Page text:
Apple iOS 4 full review
With three years of major iPhone software versions under its belt, Apple’s strategy for releasing updates has fallen into a recognisable pattern. So far, every release has been anchored by a tentpole feature that many will argue should have been there from the beginning. In iPhone OS 2.0, that was support for third-party apps; in iPhone OS 3.0, it was cut, copy, and paste; now, in the re-branded iOS 4, it’s multitasking.
Make no mistake, multitasking is the lynchpin of iOS 4; for better or worse, the rest is just window dressing - though welcome window dressing, to be sure.
He tasks me, and I shall have him!
As pedants will no doubt note, the iPhone’s multitasking is actually multitasking with an asterisk. In the company’s preview of the new operating system back in April, it laid out seven specific types of tasks that could run in the background. The combination of these tasks presents a convincing simulacrum of the kind of multitasking you’ll find on a desktop computer, but there are holes in the functionality. For example, Instapaper developer Marco Arment pointed to one of the major gaps not addressed by iOS 4—the ability for applications to grab new data from the network while they’re in the background. So if you’re hoping that iOS 4 means that your RSS reader or Twitter client will be able to download new content while in the background and present it to you when you switch to the app, you’re going to be disappointed. (Arment’s post also presents a potential solution to this problem which I would be surprised if Apple didn’t implement at some point).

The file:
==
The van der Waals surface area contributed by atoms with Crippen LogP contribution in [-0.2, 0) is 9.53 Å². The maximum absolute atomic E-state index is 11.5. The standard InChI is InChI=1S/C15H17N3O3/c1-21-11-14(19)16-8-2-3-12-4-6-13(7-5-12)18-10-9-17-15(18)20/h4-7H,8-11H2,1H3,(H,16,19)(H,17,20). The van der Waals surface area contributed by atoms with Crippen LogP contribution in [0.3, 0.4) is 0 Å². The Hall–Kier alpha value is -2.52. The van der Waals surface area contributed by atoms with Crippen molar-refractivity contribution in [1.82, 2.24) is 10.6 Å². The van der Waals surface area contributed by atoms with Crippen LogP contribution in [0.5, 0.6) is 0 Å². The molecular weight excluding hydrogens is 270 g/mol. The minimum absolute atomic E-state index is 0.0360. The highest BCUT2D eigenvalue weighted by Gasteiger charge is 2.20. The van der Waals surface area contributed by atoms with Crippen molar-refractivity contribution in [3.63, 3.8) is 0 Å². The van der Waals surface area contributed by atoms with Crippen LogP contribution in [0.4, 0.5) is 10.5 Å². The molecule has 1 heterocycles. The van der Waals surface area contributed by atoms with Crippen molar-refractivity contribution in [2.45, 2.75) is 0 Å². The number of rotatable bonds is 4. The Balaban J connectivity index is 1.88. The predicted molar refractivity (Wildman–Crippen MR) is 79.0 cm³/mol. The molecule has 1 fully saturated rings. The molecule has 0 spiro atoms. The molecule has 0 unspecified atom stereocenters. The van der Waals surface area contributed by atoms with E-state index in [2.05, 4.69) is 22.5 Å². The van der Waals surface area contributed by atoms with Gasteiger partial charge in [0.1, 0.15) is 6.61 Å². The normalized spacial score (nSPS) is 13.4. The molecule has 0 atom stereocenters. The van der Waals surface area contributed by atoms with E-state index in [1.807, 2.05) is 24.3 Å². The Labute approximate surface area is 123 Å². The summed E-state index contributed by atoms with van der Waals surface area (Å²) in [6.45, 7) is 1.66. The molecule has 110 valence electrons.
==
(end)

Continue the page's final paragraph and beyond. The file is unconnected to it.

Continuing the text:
For many users, though, the iOS 4’s implementation of multitasking will be good enough. And because Apple’s built the background capabilities into the OS, rather than leaving it up to individual developers, the company’s take on multitasking lets users do multiple things at the same time without chewing through their phones’ battery life. In my admittedly informal tests, multitasking in iOS 4 didn’t seem to drain my iPhone 3GS’s battery any faster than the previous version of the operating system, and I certainly wasn’t holding back on the multitasking.
Multitasking represents the biggest fundamental change to iOS at least since last year’s introduction of cut, copy, and paste—possibly in the history of Apple’s mobile devices. As with those text manipulation features, we’ve grown so accustomed to working without multitasking that it’s likely going to take an adjustment for most users to override that instinctive muscle memory that requires jumping back to the Home screen whenever switching applications.